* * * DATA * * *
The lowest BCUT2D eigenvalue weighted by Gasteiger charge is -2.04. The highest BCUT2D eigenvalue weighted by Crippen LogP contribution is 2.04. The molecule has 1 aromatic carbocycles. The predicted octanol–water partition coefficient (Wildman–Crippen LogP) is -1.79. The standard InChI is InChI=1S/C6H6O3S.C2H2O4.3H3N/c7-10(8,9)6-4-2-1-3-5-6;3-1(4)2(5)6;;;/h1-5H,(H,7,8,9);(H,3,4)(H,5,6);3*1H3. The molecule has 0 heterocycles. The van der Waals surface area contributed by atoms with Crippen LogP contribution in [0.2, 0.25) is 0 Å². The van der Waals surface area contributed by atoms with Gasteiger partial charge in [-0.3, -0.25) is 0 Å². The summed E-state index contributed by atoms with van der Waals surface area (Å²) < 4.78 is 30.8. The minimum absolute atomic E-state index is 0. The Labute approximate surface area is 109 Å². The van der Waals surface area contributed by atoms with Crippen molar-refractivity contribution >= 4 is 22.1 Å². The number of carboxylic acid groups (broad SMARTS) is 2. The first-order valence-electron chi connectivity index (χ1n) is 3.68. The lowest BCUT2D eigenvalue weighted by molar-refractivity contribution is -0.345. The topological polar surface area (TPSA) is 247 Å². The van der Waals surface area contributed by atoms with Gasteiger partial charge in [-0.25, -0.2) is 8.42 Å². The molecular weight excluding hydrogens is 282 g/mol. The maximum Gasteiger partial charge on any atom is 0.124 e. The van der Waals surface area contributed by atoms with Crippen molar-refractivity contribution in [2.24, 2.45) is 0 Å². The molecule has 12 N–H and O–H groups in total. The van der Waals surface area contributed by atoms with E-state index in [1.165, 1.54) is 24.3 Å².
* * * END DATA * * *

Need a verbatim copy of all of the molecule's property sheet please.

The lowest BCUT2D eigenvalue weighted by Gasteiger charge is -2.04. The highest BCUT2D eigenvalue weighted by Crippen LogP contribution is 2.04. The molecule has 1 aromatic carbocycles. The predicted octanol–water partition coefficient (Wildman–Crippen LogP) is -1.79. The standard InChI is InChI=1S/C6H6O3S.C2H2O4.3H3N/c7-10(8,9)6-4-2-1-3-5-6;3-1(4)2(5)6;;;/h1-5H,(H,7,8,9);(H,3,4)(H,5,6);3*1H3. The molecule has 0 heterocycles. The van der Waals surface area contributed by atoms with Crippen LogP contribution in [0.2, 0.25) is 0 Å². The van der Waals surface area contributed by atoms with Gasteiger partial charge in [-0.3, -0.25) is 0 Å². The summed E-state index contributed by atoms with van der Waals surface area (Å²) < 4.78 is 30.8. The minimum absolute atomic E-state index is 0. The Labute approximate surface area is 109 Å². The van der Waals surface area contributed by atoms with Crippen molar-refractivity contribution >= 4 is 22.1 Å². The number of carboxylic acid groups (broad SMARTS) is 2. The first-order valence-electron chi connectivity index (χ1n) is 3.68. The lowest BCUT2D eigenvalue weighted by molar-refractivity contribution is -0.345. The topological polar surface area (TPSA) is 247 Å². The van der Waals surface area contributed by atoms with Gasteiger partial charge in [-0.25, -0.2) is 8.42 Å². The molecular weight excluding hydrogens is 282 g/mol. The maximum Gasteiger partial charge on any atom is 0.124 e. The van der Waals surface area contributed by atoms with Crippen molar-refractivity contribution in [2.24, 2.45) is 0 Å². The molecule has 12 N–H and O–H groups in total. The van der Waals surface area contributed by atoms with E-state index in [1.165, 1.54) is 24.3 Å².